Men who follow a vegan diet may cut their risk of prostate cancer, research suggests.
A study found a 35 per cent lower risk of the cancer for those who followed a vegan diet, which is based on plants and includes vegetables, grains, nuts and fruits.
Vegans avoid food that comes from animals, including dairy products, meat and eggs.
The research, funded by the World Cancer Research Fund (WCRF), comes as a separate study suggests men who have radiotherapy to treat prostate cancer could be at risk of secondary cancers of the bladder, bowel area and rectum.
The WCRF study examined data for more than 26,000 men and looked at the relationship between prostate cancer, meat-eating, fish-based diets and vegan diets.
In total, 1079 cases of prostate cancer were identified among the group. About eight per cent of the men studied said they followed a vegan diet.
Researchers from Loma Linda University in California found men who followed a vegan diet had a "statistically significant protective association", with a 35 per cent reduced risk of developing the disease.
Professor Gary Fraser, who led the study, said: "This new research makes a significant step in linking a vegan diet to reduced prostate cancer risk.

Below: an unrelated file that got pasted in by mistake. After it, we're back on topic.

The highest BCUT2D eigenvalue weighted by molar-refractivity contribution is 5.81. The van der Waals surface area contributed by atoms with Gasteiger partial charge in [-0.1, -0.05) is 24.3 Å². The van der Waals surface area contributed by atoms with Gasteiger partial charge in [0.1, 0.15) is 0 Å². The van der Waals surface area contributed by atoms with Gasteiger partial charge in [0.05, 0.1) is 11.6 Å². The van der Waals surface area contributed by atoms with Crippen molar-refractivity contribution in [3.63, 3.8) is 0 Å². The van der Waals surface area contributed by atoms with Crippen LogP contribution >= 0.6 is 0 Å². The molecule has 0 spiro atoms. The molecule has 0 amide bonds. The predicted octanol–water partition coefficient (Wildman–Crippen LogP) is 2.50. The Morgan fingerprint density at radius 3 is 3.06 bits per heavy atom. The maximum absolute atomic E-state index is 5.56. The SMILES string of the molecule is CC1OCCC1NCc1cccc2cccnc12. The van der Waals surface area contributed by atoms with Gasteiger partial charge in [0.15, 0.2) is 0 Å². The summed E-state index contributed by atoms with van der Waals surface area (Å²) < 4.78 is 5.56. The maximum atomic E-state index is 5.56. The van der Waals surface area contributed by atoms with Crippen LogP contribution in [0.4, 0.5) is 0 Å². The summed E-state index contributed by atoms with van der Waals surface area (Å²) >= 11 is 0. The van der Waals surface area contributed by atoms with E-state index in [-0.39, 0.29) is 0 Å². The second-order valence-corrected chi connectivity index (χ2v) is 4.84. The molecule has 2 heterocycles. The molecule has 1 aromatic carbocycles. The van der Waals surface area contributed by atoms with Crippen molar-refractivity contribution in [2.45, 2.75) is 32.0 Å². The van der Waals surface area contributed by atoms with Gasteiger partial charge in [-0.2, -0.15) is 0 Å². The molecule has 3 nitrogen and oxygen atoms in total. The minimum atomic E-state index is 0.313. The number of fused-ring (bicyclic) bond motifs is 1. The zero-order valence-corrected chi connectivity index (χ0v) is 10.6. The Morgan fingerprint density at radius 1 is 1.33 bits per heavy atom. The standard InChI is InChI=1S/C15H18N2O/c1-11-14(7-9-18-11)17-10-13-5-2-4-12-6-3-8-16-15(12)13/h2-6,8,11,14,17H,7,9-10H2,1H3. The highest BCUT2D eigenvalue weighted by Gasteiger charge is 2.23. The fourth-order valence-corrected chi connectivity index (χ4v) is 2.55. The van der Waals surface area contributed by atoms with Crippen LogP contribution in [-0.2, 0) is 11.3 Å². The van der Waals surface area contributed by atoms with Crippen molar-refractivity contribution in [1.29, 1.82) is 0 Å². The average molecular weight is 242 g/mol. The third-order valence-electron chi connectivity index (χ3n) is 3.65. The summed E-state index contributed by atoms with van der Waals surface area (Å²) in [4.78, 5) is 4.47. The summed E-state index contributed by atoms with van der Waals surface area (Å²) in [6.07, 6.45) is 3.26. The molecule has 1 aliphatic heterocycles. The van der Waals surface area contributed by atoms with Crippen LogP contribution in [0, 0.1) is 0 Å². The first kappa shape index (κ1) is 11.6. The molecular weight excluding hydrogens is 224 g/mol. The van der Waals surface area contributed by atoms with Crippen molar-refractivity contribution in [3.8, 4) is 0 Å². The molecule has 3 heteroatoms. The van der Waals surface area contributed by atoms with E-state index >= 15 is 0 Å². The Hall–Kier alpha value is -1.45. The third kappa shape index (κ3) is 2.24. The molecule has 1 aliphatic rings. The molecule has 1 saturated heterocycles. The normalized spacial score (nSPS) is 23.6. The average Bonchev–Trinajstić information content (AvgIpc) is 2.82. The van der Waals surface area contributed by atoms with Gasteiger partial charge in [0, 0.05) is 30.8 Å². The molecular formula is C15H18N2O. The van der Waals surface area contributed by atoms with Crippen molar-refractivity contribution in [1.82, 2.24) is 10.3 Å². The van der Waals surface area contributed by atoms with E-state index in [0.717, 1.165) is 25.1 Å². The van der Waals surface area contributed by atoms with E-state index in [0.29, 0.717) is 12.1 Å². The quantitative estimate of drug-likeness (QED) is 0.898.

"What we now need is more research into this area to determine to the extent a vegan diet could reduce the number of men developing this cancer."
Prostate cancer is the most common cancer in men in the UK, with more than 47,000 new cases each year.
More than 10,000 men die of prostate cancer each year.
In the second study, published in the British Medical Journal, researchers said they had found a possible link between radiotherapy for prostate cancer and an increased risk of developing secondary cancers of the bladder, colorectal tract and rectum.
But they said the absolute rates of these secondary cancers remained very low.
Experts in Canada and the US analysed the results of 21 studies looking at a possible link.
They found an increased risk of cancers of the bladder, colorectum, and rectum, but not cancers of the lung or blood system, after radiotherapy compared with patients having no radiotherapy or surgery.
In an accompanying editorial, Christine Eyler and Anthony Zietman from the Harvard Radiation Oncology Programme in Boston, said concern about secondary cancers "should not stand in the way of an effective and well-studied treatment being given to men with higher grade, lethal prostate cancer for whom the potential benefit simply dwarfs the risk."
Originally published as Vegan diet cuts prostate cancer risk:study